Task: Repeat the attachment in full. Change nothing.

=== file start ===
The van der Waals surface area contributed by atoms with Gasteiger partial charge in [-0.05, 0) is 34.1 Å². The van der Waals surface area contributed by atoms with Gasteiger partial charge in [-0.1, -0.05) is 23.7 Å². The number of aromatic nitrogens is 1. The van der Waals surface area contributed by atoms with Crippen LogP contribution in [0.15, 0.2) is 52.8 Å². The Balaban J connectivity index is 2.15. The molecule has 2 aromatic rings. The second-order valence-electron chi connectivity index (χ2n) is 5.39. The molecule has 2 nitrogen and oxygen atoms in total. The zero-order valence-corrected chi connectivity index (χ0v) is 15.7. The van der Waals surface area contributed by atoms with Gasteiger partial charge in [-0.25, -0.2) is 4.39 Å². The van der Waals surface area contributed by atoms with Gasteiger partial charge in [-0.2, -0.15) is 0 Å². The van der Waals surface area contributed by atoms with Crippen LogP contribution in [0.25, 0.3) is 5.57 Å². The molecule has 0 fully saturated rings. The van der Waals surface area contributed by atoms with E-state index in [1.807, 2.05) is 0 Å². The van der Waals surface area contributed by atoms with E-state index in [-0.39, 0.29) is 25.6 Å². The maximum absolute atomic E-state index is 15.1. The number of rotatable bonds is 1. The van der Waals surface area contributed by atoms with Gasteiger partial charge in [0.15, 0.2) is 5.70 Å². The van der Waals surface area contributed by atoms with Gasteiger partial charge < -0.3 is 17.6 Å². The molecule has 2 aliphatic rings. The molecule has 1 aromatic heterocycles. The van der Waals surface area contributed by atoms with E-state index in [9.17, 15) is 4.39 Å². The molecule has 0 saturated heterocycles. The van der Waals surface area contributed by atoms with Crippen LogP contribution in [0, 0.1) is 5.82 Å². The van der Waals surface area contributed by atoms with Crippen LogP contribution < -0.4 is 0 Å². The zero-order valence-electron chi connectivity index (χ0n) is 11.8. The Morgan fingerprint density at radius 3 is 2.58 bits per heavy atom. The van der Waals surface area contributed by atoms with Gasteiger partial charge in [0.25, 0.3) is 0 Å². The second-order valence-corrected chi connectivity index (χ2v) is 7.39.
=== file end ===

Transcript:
The van der Waals surface area contributed by atoms with Gasteiger partial charge in [-0.05, 0) is 34.1 Å². The van der Waals surface area contributed by atoms with Gasteiger partial charge in [-0.1, -0.05) is 23.7 Å². The number of aromatic nitrogens is 1. The van der Waals surface area contributed by atoms with Crippen LogP contribution in [0.15, 0.2) is 52.8 Å². The Balaban J connectivity index is 2.15. The molecule has 2 aromatic rings. The second-order valence-electron chi connectivity index (χ2n) is 5.39. The molecule has 2 nitrogen and oxygen atoms in total. The zero-order valence-corrected chi connectivity index (χ0v) is 15.7. The van der Waals surface area contributed by atoms with Gasteiger partial charge in [-0.25, -0.2) is 4.39 Å². The van der Waals surface area contributed by atoms with Gasteiger partial charge in [-0.2, -0.15) is 0 Å². The van der Waals surface area contributed by atoms with Crippen LogP contribution in [0.25, 0.3) is 5.57 Å². The molecule has 0 fully saturated rings. The van der Waals surface area contributed by atoms with E-state index in [1.807, 2.05) is 0 Å². The van der Waals surface area contributed by atoms with E-state index in [-0.39, 0.29) is 25.6 Å². The maximum absolute atomic E-state index is 15.1. The number of rotatable bonds is 1. The van der Waals surface area contributed by atoms with Gasteiger partial charge in [0.15, 0.2) is 5.70 Å². The van der Waals surface area contributed by atoms with Gasteiger partial charge < -0.3 is 17.6 Å². The molecule has 2 aliphatic rings. The molecule has 1 aromatic heterocycles. The van der Waals surface area contributed by atoms with E-state index in [9.17, 15) is 4.39 Å². The molecule has 0 saturated heterocycles. The van der Waals surface area contributed by atoms with Crippen LogP contribution in [0, 0.1) is 5.82 Å². The van der Waals surface area contributed by atoms with Crippen LogP contribution < -0.4 is 0 Å². The zero-order valence-electron chi connectivity index (χ0n) is 11.8. The Morgan fingerprint density at radius 3 is 2.58 bits per heavy atom. The van der Waals surface area contributed by atoms with Gasteiger partial charge in [0.25, 0.3) is 0 Å². The second-order valence-corrected chi connectivity index (χ2v) is 7.39.